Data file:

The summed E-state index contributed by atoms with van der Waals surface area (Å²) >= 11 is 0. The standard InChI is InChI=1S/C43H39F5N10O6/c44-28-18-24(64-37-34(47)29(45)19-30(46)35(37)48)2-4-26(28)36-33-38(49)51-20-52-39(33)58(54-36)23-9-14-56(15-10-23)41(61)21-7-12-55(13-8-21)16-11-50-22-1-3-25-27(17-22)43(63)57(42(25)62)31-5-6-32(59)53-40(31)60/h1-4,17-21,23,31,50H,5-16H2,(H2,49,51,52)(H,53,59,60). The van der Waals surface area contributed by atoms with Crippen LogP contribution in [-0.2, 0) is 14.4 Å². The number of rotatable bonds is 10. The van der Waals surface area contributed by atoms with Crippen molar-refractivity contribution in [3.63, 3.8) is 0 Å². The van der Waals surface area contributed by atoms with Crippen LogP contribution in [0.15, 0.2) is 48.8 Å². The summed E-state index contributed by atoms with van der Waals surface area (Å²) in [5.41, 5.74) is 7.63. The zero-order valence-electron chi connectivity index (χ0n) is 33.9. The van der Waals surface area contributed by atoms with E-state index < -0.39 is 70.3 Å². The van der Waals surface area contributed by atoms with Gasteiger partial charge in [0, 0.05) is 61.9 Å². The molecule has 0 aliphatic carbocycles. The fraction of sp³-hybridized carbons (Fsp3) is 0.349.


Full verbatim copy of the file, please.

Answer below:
The summed E-state index contributed by atoms with van der Waals surface area (Å²) >= 11 is 0. The standard InChI is InChI=1S/C43H39F5N10O6/c44-28-18-24(64-37-34(47)29(45)19-30(46)35(37)48)2-4-26(28)36-33-38(49)51-20-52-39(33)58(54-36)23-9-14-56(15-10-23)41(61)21-7-12-55(13-8-21)16-11-50-22-1-3-25-27(17-22)43(63)57(42(25)62)31-5-6-32(59)53-40(31)60/h1-4,17-21,23,31,50H,5-16H2,(H2,49,51,52)(H,53,59,60). The van der Waals surface area contributed by atoms with Crippen LogP contribution in [-0.2, 0) is 14.4 Å². The number of rotatable bonds is 10. The van der Waals surface area contributed by atoms with Crippen molar-refractivity contribution in [3.63, 3.8) is 0 Å². The van der Waals surface area contributed by atoms with Crippen LogP contribution in [0.15, 0.2) is 48.8 Å². The summed E-state index contributed by atoms with van der Waals surface area (Å²) in [5.41, 5.74) is 7.63. The zero-order valence-electron chi connectivity index (χ0n) is 33.9. The van der Waals surface area contributed by atoms with E-state index < -0.39 is 70.3 Å². The van der Waals surface area contributed by atoms with Gasteiger partial charge in [0, 0.05) is 61.9 Å². The molecule has 0 aliphatic carbocycles. The fraction of sp³-hybridized carbons (Fsp3) is 0.349.